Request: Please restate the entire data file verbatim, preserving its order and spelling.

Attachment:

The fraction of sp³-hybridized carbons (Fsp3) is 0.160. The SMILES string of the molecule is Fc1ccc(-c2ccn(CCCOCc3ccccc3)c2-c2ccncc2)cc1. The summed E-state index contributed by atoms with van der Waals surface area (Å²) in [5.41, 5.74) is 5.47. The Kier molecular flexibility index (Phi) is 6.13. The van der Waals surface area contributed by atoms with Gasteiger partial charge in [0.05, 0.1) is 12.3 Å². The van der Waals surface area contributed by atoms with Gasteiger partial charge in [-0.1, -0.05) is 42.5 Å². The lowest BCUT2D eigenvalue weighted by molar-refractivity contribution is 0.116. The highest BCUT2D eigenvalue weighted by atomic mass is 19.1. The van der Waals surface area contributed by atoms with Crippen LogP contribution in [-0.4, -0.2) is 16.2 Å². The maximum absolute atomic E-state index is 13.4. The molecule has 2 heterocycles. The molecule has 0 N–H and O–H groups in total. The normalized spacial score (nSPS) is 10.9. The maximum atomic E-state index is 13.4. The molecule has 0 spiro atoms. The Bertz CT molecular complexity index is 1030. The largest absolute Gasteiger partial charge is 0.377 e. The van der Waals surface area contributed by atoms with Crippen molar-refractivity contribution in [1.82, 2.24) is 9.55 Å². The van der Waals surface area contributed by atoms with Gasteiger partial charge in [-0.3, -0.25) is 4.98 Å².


The fraction of sp³-hybridized carbons (Fsp3) is 0.160. The SMILES string of the molecule is Fc1ccc(-c2ccn(CCCOCc3ccccc3)c2-c2ccncc2)cc1. The summed E-state index contributed by atoms with van der Waals surface area (Å²) in [5.41, 5.74) is 5.47. The Kier molecular flexibility index (Phi) is 6.13. The van der Waals surface area contributed by atoms with Gasteiger partial charge in [0.05, 0.1) is 12.3 Å². The van der Waals surface area contributed by atoms with Gasteiger partial charge in [-0.1, -0.05) is 42.5 Å². The lowest BCUT2D eigenvalue weighted by molar-refractivity contribution is 0.116. The highest BCUT2D eigenvalue weighted by atomic mass is 19.1. The van der Waals surface area contributed by atoms with Crippen LogP contribution in [-0.4, -0.2) is 16.2 Å². The maximum absolute atomic E-state index is 13.4. The molecule has 2 heterocycles. The molecule has 0 N–H and O–H groups in total. The normalized spacial score (nSPS) is 10.9. The maximum atomic E-state index is 13.4. The molecule has 0 spiro atoms. The Bertz CT molecular complexity index is 1030. The largest absolute Gasteiger partial charge is 0.377 e. The van der Waals surface area contributed by atoms with Crippen molar-refractivity contribution in [1.82, 2.24) is 9.55 Å². The van der Waals surface area contributed by atoms with Gasteiger partial charge in [-0.3, -0.25) is 4.98 Å².